“However, while they are lobbying for the new regulations, they should also focus on looking for alternatives, that we may not be reliant on GMO imports,” said Gurango. “There are a number of farmers and communities who are able to raise livestock using more sustainable feeds that are safe and inexpensive.”
“Researchers and students should be appreciative that the Supreme Court decision actually calls for more scientific studies to determine health and safety of GMOs,” said Dr. Medina. “For instance, environmental impact assessments call for independent and open-minded scientists who will better serve the people this way, rather than merely relying on research funded by agrochemical corporations.”
“If the JDC is passed in its current form, it will be business-as-usual again for modern biotech companies, importers and traders in which GM products will saturate our food systems,” said Dr. Medina. “Thus, we are calling on the government to protect our fragile agrobiodiversity and the farmers’ rights to seed, land and technology. We are calling for more public consultations, as it is the people who will bear the brunt of these unwanted and untested technologies. We are calling for sustainable, environment friendly and a farmer-led agriculture to achieve safe and sufficient food for all.”#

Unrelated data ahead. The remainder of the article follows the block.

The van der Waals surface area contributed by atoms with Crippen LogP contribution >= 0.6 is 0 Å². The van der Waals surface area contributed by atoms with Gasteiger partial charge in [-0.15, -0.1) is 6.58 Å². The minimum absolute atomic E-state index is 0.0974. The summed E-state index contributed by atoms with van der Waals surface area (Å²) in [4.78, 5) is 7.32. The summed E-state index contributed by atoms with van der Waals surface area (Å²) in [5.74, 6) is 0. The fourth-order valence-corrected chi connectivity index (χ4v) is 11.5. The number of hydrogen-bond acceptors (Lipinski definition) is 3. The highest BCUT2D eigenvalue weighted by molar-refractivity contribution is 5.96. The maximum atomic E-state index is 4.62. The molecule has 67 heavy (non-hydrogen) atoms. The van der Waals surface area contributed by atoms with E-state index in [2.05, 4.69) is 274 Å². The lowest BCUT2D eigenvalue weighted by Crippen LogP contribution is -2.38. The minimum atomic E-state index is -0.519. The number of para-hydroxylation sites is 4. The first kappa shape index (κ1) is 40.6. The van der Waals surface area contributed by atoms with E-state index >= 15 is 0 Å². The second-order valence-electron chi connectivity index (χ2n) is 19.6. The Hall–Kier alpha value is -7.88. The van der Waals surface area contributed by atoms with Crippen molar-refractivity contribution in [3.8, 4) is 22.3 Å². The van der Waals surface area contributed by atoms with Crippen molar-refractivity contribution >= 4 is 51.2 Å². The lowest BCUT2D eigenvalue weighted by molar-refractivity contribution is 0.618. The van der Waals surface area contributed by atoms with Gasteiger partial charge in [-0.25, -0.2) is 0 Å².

While the new inter-agency administrative order supposedly addresses the concerns of the Supreme Court ruling on Bt-talong, the process of which the AO is being crafted is a blatant disregard of the essence of the SC decision: that GMOs and its possible hazards are of “paramount public importance,” thus, should ensure that they are well-informed and educated on the issue. The fast-tracking of the AO appears to be a concession to the big businesses and industries pushing for GMOs, while neglecting the welfare of the farmers and consumers and the environment. (The following article is published in the Philippine Daily Inquirer, February 10, 2016)
Environment, agri groups buck issuance of GMO rules
Joint circular on importation of crops to be out soon
VARIOUS groups that are against the propagation of genetically modified (GM) crops said the government was railroading the issuance of new rules for the commercial cultivation and importation of such products as a final consultation session was held on Tuesday.
The groups include Greenpeace, Magsasaka at Syentipiko para sa Pag-unlad ng Agrikultura (Masipag), Green Action PH (Graph), Advocates of Science and Technology for the People (Agham), Pesticide Action Network Philippines, Kilusang Magbubukid ng Pilipinas and the Center or Health Initiatives and Management of Eco-systems.